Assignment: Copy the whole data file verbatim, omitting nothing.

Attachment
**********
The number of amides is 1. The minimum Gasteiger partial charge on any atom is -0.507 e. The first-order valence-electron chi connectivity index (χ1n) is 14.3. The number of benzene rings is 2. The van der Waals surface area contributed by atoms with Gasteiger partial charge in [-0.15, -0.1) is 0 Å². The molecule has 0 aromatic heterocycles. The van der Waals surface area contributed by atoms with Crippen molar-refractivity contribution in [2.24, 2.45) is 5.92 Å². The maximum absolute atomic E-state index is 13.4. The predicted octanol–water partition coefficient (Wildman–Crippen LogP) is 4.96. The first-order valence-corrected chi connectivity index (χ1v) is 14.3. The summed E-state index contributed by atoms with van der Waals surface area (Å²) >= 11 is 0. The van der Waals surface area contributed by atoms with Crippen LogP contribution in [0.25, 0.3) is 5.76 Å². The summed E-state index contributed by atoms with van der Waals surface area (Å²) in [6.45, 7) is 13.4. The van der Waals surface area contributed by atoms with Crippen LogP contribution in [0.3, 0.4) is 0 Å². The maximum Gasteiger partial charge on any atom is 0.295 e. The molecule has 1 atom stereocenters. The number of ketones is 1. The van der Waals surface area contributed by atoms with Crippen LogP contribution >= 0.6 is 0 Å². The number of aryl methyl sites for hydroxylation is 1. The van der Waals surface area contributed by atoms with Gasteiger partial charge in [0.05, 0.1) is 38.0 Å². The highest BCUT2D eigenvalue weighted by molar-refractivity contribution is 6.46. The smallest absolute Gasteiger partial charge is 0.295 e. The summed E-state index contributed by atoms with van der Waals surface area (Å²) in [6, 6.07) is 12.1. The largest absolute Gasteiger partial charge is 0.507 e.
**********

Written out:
The number of amides is 1. The minimum Gasteiger partial charge on any atom is -0.507 e. The first-order valence-electron chi connectivity index (χ1n) is 14.3. The number of benzene rings is 2. The van der Waals surface area contributed by atoms with Gasteiger partial charge in [-0.15, -0.1) is 0 Å². The molecule has 0 aromatic heterocycles. The van der Waals surface area contributed by atoms with Crippen molar-refractivity contribution in [2.24, 2.45) is 5.92 Å². The maximum absolute atomic E-state index is 13.4. The predicted octanol–water partition coefficient (Wildman–Crippen LogP) is 4.96. The first-order valence-corrected chi connectivity index (χ1v) is 14.3. The summed E-state index contributed by atoms with van der Waals surface area (Å²) >= 11 is 0. The van der Waals surface area contributed by atoms with Crippen LogP contribution in [0.25, 0.3) is 5.76 Å². The summed E-state index contributed by atoms with van der Waals surface area (Å²) in [6.45, 7) is 13.4. The van der Waals surface area contributed by atoms with Crippen LogP contribution in [0.3, 0.4) is 0 Å². The maximum Gasteiger partial charge on any atom is 0.295 e. The molecule has 1 atom stereocenters. The number of ketones is 1. The van der Waals surface area contributed by atoms with Crippen LogP contribution >= 0.6 is 0 Å². The number of aryl methyl sites for hydroxylation is 1. The van der Waals surface area contributed by atoms with Gasteiger partial charge in [0.05, 0.1) is 38.0 Å². The highest BCUT2D eigenvalue weighted by molar-refractivity contribution is 6.46. The smallest absolute Gasteiger partial charge is 0.295 e. The summed E-state index contributed by atoms with van der Waals surface area (Å²) in [6, 6.07) is 12.1. The largest absolute Gasteiger partial charge is 0.507 e.